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Best Practices QA Managers Should Implement When Reviewing Requirements

Author: Ajay Balamurugadas

Last updated: February 24, 2024

reviewing requirements
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Successful projects are built on the foundation of precise requirements and the ability of teams to interpret, analyze, and review requirement documents. There are many customers who find it difficult to express their thoughts in words. Even if they are able to express themselves, there are many complexities that can arise due to the number of people involved, the skills of different team members, and the complexity of the domain. Without understanding the requirement documents (yes, there is a distinction between the requirements and the requirement documents), we would be on the path to making costly mistakes. Many projects suffered losses when the teams discovered the differences between intentions and implementation during the first demo.



Let us examine a few good practices that QA managers and the teams can follow to ensure that we have maximized our chances of understanding the requirements in detail.



Beware of the Difference Between Map vs. Territory


A model is a representation of an idea. A map is a representation of a territory but is not the territory. A requirement document is a representation of a requirement but is not the final product. Many teams base their understanding and test design based on the documents. There is nothing wrong with that if you are also using the product and are aware of the current reality. In software, the product is closer to reality than a document. If discussions are happening about the feature and the requirements are modified, ensure that it is documented and circulated with all stakeholders. People leave projects, priorities change, and soon the data might be lost.



Be in Touch With the Person Who Updates

Know who created the first document, and if possible, get in touch with that person. Also, understand who else updates it. Figure out a way to be notified when the document also goes through an update. Try not to be “lost in translation” as more and more people are involved in translating the requirements into requirement documents. If you have ever played the Telephone game, you will understand what can go wrong when the information chain is long. Keeping track of the changes and the reasons for the decisions is also recommended. While you can accept ad hoc changes, make it a habit to update the document. This process will help you scale faster and have a robust system.



Apply Heuristics to Review

One such heuristic is: “Mary had a little lamb” – While emphasizing each word, a new perspective emerges. Similarly, pick the critical statements from the document and apply the heuristic. Let me explain it with an example:

Assume that one of the lines in the requirement document reads: “A user can upload 50 files”. Applying the heuristic, we will start by emphasizing the first phrase – A user.

A user

  • Is it a specific user or any user?
  • Who is a user here?
  • Are there any special permissions enabled for this user?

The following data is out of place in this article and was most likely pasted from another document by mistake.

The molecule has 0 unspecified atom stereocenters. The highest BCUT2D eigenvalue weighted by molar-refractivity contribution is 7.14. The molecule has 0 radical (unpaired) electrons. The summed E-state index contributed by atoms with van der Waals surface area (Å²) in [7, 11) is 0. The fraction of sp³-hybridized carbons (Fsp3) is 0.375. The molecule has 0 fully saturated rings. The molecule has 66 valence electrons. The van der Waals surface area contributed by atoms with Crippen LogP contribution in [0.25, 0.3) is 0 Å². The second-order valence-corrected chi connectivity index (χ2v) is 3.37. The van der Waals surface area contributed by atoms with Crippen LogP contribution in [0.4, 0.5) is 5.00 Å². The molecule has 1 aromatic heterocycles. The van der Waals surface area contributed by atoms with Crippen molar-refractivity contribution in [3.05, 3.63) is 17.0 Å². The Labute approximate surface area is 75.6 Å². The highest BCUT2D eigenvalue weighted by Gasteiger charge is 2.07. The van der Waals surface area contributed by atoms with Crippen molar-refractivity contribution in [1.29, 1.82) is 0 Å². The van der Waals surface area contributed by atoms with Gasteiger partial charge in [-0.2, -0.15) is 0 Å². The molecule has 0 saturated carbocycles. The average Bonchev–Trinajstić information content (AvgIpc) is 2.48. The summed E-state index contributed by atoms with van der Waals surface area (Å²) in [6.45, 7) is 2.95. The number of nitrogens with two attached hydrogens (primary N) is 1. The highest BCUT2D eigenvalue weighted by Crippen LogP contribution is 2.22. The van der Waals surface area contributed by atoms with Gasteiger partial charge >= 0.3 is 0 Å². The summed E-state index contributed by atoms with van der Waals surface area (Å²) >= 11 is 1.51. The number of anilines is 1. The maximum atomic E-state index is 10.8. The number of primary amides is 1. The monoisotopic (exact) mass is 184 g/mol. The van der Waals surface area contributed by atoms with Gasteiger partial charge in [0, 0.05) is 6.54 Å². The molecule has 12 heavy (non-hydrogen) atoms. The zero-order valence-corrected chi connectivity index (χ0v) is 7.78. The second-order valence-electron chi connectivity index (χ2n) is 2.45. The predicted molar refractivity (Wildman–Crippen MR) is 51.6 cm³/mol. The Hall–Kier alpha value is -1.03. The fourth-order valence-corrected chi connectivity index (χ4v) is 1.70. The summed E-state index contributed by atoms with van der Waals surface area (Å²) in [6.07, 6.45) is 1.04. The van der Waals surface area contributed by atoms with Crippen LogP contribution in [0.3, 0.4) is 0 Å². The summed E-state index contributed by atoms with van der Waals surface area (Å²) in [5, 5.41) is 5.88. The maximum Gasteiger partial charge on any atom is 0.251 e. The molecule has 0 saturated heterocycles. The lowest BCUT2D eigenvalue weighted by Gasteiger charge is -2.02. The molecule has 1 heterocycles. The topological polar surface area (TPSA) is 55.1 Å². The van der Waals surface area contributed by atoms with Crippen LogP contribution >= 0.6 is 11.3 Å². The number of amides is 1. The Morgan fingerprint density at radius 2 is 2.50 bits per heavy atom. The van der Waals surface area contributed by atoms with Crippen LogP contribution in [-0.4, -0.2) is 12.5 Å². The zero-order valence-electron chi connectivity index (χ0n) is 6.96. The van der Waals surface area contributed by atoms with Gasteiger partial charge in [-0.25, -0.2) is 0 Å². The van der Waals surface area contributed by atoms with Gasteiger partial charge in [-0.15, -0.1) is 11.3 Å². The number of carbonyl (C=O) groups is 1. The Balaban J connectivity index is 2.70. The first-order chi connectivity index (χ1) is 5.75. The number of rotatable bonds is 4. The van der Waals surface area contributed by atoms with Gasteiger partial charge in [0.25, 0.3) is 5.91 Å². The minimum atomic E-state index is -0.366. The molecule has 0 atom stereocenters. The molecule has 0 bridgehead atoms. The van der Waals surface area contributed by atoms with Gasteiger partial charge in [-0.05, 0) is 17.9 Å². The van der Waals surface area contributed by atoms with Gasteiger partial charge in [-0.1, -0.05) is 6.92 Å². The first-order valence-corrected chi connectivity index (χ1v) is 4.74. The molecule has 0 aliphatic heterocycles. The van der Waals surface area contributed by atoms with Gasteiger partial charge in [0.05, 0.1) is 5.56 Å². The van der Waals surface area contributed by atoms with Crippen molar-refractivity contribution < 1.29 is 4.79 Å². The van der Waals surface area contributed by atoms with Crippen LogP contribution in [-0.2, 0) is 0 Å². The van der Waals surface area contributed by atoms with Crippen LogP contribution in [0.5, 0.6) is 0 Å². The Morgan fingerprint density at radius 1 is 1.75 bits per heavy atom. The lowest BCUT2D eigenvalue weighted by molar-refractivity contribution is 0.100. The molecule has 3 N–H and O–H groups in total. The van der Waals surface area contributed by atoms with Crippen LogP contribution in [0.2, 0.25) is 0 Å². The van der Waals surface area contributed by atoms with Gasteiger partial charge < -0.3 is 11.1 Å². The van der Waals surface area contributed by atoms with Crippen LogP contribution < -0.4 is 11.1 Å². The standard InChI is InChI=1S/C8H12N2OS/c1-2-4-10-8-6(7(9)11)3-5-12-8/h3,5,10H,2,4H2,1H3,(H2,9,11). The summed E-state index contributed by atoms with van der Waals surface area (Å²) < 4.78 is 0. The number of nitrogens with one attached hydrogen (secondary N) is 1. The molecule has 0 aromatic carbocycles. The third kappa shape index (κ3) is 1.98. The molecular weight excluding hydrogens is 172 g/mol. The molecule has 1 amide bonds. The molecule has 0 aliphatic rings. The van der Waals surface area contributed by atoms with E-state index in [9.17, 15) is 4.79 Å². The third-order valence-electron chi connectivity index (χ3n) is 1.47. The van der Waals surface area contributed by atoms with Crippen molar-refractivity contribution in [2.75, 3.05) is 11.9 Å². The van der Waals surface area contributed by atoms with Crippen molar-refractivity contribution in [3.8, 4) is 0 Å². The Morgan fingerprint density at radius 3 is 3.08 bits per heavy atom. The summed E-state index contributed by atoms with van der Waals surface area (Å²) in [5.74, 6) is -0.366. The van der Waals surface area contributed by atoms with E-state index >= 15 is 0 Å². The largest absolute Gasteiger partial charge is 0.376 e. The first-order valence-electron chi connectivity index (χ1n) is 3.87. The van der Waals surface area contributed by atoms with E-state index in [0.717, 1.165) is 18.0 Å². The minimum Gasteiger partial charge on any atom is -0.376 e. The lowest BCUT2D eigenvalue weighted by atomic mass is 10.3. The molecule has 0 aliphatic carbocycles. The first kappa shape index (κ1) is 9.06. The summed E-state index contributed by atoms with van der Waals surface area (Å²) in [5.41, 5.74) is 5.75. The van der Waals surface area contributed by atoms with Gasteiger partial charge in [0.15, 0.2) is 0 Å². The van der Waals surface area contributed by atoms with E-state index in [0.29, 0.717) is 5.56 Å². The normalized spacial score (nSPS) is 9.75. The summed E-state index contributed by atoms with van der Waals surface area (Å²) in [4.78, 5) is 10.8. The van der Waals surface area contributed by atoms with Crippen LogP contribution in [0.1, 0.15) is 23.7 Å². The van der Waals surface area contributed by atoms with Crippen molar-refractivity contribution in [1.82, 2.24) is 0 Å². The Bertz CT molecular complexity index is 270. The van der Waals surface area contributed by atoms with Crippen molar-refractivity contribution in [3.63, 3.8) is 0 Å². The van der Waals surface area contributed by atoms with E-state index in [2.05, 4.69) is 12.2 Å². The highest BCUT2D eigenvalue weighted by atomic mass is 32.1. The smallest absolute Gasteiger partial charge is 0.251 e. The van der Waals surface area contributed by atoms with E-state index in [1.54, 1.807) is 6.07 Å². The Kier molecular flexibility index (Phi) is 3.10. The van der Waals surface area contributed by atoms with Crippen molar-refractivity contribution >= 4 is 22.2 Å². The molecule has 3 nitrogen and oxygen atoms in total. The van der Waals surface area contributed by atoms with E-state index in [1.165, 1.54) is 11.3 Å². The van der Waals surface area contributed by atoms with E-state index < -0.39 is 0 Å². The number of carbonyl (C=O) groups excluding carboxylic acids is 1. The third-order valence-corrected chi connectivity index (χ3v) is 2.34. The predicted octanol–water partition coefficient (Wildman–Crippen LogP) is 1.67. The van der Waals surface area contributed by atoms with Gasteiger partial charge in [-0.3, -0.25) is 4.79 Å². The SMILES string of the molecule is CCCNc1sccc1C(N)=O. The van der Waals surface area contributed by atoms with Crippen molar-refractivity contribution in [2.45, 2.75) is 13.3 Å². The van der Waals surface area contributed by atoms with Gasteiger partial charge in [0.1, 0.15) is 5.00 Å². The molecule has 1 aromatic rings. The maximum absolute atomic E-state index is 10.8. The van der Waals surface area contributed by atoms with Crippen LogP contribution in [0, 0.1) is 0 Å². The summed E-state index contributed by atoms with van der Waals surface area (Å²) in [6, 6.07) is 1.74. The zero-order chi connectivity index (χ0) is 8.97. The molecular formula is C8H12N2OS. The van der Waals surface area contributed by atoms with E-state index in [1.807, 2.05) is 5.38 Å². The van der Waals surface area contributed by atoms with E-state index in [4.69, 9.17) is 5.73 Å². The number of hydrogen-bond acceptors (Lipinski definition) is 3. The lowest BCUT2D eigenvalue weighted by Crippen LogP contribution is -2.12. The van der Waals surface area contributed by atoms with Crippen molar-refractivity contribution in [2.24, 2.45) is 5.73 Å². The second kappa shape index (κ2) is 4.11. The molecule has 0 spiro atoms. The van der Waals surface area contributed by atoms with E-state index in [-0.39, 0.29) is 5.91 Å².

Can upload
  • Can? Or must?
  • Only upload? What about downloading?
  • Upload where?
  • Any expiry?
  • Mechanism of uploading?
  • UI, API, Backend?

Can upload

  • Can? Or must?
  • Only upload? What about downloading?
  • Upload where?
  • Any expiry?
  • Mechanism of uploading?
  • UI, API, Backend?

50 files 

  • All at once
  • One at a time?
  • File types?
  • File sizes?
  • Why 50?
  • What will happen if we upload less than 50?
  • What will happen if we upload more than 50?


It is possible to generate multiple ideas by changing the focus on words. One could also replace each word with its synonym, as highlighted in the book: “Are your lights on?” and dive deep until everyone understands the problem statement/requirement line.



Active Reading

When analyzing the requirements, dig deep. I prefer to use different colored pens and highlight the following for each sentence. Is it a:

  • Note (N): Something to be paid attention to.
  • Question (Q): To ask the stakeholders
  • Test Idea (I): An idea to test the product
  • Test Data (D): Could be potentially used in a test
  • Bug (B): Looks contradictory to earlier sections and most probably is a bug


Once the document is marked with the notations, we collate all the N, Q, I, D, and B separately and take appropriate actions. This activity helps identify important gaps early in the cycle. Some of the contradictions are discovered even before the product is fully developed.



Ask Questions

Usually, requirement meetings are one-sided, with the product owner explaining the features and the business impact generated. While most teams are not usually prepared for these meetings, you can take the help of a few checklists such as Context Free Questions and Critical Thinking Cheatsheet. The teams also need to be ready with the next logical questions. When more and more questions are answered in the initial meetings, there is less rework and a better understanding of the product and the project.


Ajay Balamurugadas

Ajay Balamurugadas began his career as a software tester, first with desktop applications and later moving towards web and mobile. He cofounded Weekend Testing and Test Maniac and collaborated with The Test Tribe. He's written several short books with practical tips for testers. He was introduced to the Bach Brothers' Testing Legion of Merit in 2015 and has led several workshops and spoken at conferences. Ajay often shares on Twitter, LinkedIn, and his blog.